When Priscilla Salyers attends Sunday’s anniversary ceremony for victims of the 1995 Oklahoma City bombing, she will be thinking how far she has come in fighting depression and survivor’s guilt.
She and hundreds of other survivors will bow their heads at the 20th Remembrance Ceremony at the Oklahoma City National Memorial and Museum, marking the day a cargo truck with more than two tons of explosives blew up, killing 168 people.
Salyers plummeted five floors when the fuel-and-fertilizer bomb detonated at the Alfred P. Murrah Federal Building on April 19, 1995.
She remembers the sound, remembers locking eyes with a coworker she would never see alive again and remembers the chaos and noise as the floor disintegrated under her feet. She was trapped in the rubble of the nine-story building for hours, her head beneath a 25-foot column of concrete.
Anti-government militant Timothy McVeigh, who carried out the bombing, and accomplice Terry Nichols were tried and convicted on federal charges. McVeigh was executed, and Nichols received multiple life prison sentences.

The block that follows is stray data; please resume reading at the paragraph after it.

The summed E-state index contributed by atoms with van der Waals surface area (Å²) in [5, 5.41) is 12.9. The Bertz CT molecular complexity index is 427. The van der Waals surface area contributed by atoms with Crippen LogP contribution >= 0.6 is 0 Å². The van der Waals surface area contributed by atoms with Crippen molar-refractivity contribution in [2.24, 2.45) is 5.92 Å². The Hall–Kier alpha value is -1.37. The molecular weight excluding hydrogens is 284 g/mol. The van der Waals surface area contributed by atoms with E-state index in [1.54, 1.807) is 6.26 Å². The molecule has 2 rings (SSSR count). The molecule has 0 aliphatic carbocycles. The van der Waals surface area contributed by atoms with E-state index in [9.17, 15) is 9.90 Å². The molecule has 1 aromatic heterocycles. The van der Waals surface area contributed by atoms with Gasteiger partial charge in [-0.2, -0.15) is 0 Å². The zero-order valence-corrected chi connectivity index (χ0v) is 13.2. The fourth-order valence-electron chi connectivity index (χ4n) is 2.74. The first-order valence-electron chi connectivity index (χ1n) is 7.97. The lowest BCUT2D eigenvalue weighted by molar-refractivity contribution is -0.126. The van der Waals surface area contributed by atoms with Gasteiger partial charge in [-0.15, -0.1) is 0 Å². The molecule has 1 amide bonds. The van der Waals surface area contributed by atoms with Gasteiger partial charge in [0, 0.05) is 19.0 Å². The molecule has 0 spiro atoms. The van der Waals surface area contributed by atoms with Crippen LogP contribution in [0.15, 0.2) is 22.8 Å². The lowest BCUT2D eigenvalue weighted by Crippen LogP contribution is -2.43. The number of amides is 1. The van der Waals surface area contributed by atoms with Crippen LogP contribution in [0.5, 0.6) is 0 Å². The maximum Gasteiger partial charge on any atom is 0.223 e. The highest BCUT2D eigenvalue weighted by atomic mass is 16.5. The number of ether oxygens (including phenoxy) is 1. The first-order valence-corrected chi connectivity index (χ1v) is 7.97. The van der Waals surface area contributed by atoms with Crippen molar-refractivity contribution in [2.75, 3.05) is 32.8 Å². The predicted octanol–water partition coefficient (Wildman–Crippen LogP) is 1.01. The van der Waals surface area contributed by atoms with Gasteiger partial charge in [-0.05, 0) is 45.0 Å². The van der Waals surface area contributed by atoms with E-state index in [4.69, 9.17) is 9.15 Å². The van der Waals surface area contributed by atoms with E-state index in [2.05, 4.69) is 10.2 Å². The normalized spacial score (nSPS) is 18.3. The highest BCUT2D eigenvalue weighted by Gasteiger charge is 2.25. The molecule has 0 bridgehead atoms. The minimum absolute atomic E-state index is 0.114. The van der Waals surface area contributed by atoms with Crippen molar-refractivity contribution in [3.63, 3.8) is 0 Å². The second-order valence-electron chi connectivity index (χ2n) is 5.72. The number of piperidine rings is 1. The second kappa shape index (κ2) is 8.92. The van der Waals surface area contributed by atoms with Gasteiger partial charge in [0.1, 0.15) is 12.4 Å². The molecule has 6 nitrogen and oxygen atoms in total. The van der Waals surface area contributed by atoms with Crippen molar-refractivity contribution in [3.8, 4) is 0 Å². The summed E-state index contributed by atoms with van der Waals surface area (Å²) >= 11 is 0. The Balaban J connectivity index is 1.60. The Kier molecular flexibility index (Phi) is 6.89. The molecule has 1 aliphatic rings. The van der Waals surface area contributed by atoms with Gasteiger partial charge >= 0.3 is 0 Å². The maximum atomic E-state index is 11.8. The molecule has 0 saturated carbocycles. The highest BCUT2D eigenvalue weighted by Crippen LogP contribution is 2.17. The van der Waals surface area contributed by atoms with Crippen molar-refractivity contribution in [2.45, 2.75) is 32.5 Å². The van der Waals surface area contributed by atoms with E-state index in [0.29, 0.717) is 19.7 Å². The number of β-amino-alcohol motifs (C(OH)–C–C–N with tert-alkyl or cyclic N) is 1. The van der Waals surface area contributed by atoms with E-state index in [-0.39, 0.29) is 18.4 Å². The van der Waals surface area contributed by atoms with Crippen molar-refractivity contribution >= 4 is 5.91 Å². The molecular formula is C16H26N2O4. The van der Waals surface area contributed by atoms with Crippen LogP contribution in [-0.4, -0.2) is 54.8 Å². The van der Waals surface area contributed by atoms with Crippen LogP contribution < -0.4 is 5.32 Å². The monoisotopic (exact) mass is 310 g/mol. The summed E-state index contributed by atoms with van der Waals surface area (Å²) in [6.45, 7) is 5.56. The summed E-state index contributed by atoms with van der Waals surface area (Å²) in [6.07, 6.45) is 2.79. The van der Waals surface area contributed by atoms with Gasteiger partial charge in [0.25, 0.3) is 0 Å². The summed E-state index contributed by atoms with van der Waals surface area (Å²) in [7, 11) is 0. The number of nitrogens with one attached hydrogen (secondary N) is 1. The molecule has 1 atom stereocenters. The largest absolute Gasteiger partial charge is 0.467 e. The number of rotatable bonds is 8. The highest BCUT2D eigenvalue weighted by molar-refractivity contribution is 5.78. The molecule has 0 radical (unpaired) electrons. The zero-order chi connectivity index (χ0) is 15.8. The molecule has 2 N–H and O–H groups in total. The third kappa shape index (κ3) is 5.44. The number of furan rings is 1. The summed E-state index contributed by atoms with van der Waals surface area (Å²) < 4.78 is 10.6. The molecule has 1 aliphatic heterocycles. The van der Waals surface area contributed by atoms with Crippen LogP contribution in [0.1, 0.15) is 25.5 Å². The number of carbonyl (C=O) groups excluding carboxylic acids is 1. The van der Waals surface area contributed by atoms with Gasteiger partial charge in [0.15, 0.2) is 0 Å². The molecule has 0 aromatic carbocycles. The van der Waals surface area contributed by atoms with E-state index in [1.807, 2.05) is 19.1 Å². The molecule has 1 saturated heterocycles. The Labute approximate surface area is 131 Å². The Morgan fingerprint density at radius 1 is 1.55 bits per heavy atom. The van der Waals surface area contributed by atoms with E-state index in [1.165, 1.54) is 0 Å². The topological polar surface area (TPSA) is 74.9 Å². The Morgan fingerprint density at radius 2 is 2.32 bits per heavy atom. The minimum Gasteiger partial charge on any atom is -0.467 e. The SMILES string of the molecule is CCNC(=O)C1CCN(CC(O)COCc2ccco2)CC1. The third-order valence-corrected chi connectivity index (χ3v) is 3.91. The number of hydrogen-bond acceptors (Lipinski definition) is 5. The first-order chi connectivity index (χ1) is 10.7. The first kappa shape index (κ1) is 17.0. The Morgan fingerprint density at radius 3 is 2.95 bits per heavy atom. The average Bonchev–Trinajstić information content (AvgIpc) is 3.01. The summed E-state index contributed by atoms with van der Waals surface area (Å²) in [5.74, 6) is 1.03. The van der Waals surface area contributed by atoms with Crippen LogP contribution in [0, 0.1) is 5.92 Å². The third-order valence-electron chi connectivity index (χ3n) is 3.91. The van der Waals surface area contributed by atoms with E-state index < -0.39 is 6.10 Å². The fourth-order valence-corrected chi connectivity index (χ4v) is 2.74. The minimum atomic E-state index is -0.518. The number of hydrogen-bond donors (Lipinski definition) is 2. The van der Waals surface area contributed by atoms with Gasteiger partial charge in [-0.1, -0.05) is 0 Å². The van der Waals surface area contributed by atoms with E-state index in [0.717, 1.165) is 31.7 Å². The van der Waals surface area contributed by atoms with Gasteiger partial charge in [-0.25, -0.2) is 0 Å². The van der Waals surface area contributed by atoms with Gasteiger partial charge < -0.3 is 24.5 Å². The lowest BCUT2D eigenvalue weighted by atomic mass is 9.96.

Today, the depression does not haunt Salyers as often. The survivor’s guilt is not as razor sharp. Helping to design the memorial was a step in her healing.
“I hope we are an inspiration to those who are starting their own journey to healing,” Salyers said. “I hope people see that life goes on. So many of us have picked up the pieces and kept moving forward.”
Among survivors attending the ceremony will be some of the “miracle babies,” six men and women who were aged under 5 and were in the building’s daycare center when the bomb exploded.
Despite seared lungs, ravaged faces and mental and psychological scars, they try not to dwell on the past and move on.
One of the daycare babies, Joseph Webb, said he feels like he must share his story to remind the public of what happened that day, but he will not attend on Sunday.
“For me, it’s too distracting from the solemnity, the austerity that I want to experience on my own,” Webb said.
Former President Bill Clinton, who was in his first term in office when the bombing happened, is scheduled to close the memorial service.
Other officials scheduled to attend are former Oklahoma City Mayor Ron Norick, former Oklahoma Governor Frank Keating, Mayor Mick Cornett and Governor Mary Fallin.
“The lessons learned twenty years ago on April 19, 1995 – and in the months and years thereafter – have changed the way America responds to violence and terrorism,” Kari Watkins, executive director of the Oklahoma City National Memorial and Museum, said in a statement.
(Editing by Fiona Ortiz and Mohammad Zargham)